When modularity comes down to OSGi

Last week I attended a tech talk by Christian Schlichtherle, organized by Euro Staff in Berlin. The talk was about modularity and its different forms in software development. Christian talked about packages, libraries, APIs, dependency management and – as always when it comes down to modularity – about OSGi.

Every time somebody is talking about OSGi I get this tiny pain in my stomach. OSGi is a really great idea and a lot of people are working with it for many years right now. That’s cool! But I still have some questions about this…

Who wants to install code during run time on a server?

Let’s start with my biggest point of criticism. OSGi has two main points:

  • OSGi (maybe) solves the class path hell (we will come to this later)
  • OSGi introduces modularity during run time for Java software

But really – who builds software with a highly static language such as Java but then installs code during run time on his production environment!? Maybe I just don’t know the use-case, but every company I saw so far is looking for a stable server architecture. They want to deploy something in their test environment, then go to staging and finally do a green-blue-deployment. They don’t want to throw some new software in and let itself install it. And if they would do so, I would wonder how they deal with open user sessions, with buggy updates which breaks the system, with security and so on. In my opinion there are only very few cases where you really need and want modularity on the server.

OSGi is solving the class path hell!

It’s often said that OSGi is solving the class path hell. And when somebody is saying this, he comes up with the diamond problem:

Some package A needs a package B and C. B and C need a package D but in two different version. And you are screwed!

OSGi solves this problem, because every package will get its own class loader and every Java class is not only identified by its name but also by it class loaded. This makes it possible to load the same class in different version for package B and C. Problem solved!

But what happens when package B and C are returning objects from package D? Let’s make some stupid example: Package D contains a model: Person.class, Address.class. Package B and C are different factory strategies for this model. Package B reads data from a web service and package C from a local file. And package A is using both of them:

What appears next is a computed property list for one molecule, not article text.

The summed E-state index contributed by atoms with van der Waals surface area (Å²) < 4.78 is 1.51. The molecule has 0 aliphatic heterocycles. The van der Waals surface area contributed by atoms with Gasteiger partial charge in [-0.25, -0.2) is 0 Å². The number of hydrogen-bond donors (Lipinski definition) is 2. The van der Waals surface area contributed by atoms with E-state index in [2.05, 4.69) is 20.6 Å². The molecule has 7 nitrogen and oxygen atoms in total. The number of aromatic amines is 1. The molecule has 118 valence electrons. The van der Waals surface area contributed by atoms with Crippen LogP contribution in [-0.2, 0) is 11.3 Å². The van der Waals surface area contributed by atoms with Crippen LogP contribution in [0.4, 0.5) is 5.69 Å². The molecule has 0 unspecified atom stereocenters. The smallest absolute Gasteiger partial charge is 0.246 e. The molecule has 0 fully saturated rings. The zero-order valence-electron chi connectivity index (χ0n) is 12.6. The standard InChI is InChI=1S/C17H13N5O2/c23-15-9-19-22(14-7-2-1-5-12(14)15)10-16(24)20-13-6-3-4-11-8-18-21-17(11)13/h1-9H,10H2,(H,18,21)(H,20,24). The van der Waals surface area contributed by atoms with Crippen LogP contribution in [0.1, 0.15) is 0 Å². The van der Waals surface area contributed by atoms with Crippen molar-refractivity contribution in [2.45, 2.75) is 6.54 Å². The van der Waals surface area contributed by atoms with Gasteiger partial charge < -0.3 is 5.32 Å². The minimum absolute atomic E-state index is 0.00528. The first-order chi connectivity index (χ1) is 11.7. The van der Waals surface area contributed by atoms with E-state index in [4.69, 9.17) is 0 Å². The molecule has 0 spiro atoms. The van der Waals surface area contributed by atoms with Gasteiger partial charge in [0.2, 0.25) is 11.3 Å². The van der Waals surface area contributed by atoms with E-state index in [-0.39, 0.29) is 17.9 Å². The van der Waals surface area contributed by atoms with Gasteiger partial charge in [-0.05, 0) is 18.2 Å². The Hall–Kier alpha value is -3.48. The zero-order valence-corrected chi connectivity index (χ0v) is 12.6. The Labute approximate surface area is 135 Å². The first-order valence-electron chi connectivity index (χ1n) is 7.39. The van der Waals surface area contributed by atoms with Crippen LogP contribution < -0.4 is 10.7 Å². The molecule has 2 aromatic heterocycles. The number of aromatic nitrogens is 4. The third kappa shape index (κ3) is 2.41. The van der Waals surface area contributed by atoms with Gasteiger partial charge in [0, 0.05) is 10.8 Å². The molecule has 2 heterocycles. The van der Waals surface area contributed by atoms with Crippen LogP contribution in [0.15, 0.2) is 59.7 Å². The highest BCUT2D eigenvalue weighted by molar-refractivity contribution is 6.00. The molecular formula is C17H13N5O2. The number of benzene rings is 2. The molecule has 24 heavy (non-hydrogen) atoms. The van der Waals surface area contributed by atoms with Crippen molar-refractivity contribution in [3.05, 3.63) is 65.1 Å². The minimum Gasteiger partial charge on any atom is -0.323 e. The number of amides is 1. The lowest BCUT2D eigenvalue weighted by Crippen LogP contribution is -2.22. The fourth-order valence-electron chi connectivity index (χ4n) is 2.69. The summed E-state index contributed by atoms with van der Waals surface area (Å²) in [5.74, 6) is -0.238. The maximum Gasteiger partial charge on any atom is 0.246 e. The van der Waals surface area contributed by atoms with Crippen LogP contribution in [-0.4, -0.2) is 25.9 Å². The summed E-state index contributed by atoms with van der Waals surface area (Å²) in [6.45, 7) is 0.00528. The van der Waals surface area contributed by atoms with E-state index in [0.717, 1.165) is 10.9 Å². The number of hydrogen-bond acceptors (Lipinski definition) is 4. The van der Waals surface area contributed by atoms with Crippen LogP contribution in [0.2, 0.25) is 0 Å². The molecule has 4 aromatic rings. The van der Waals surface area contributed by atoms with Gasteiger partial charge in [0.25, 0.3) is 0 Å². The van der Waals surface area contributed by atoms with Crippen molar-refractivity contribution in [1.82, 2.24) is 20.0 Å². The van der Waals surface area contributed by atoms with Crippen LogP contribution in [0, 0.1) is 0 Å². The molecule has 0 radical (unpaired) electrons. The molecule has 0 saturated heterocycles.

The problem with this code is that it looks perfectly fine and will compile, too. But it will fail on run time with a class cast exception! Why? Because User.class from package B was loaded with a different class loader as User.class from package C. So for Java, those are two different classes!

To solve this problem in OSGi you would write a service with an interface in package B and C, describe it in XML and wire it in package A. You would expose those services explicitly and create bunch of XML. Then you would package everything with an OSGi compatible manifest, assign version number to each bundle, re-pack third party libraries to OSGi bundles too, define a start-up order for the bundles, load an OSGi run time environment and then – a couple of hours later – you really solved the diamond problem.


I think solving the class path hell in OSGi means to introduce a class loader and bundle hell instead. In pure Java it’s simple: if something is on the class path, you can use it. In OSGi, this is more complicated and if you miss to strictly use OSGi services to decouple you software you will end up with a highly coupled bunch of bundles which might throw class cast exception because you still cannot user version 1.5 and version 2 at the same time.

Best regards,

Install OpinionTrends with nginx and memcached

OpinionTrends is build with Python and Flask. Therefore you can run it without any additional server right out of the box. Batteries included! However, it is much more common and much more efficient if you run it with a web server and an application server. A widely used combination for Python web applications is nginx together with uWSGI. In this tutorial I want to show how we set up this two tools to run TechTrends and OpinionTrends. The tutorial starts at the very beginning and the only thing I assume is that you run a Linux machine with Python and easy_install.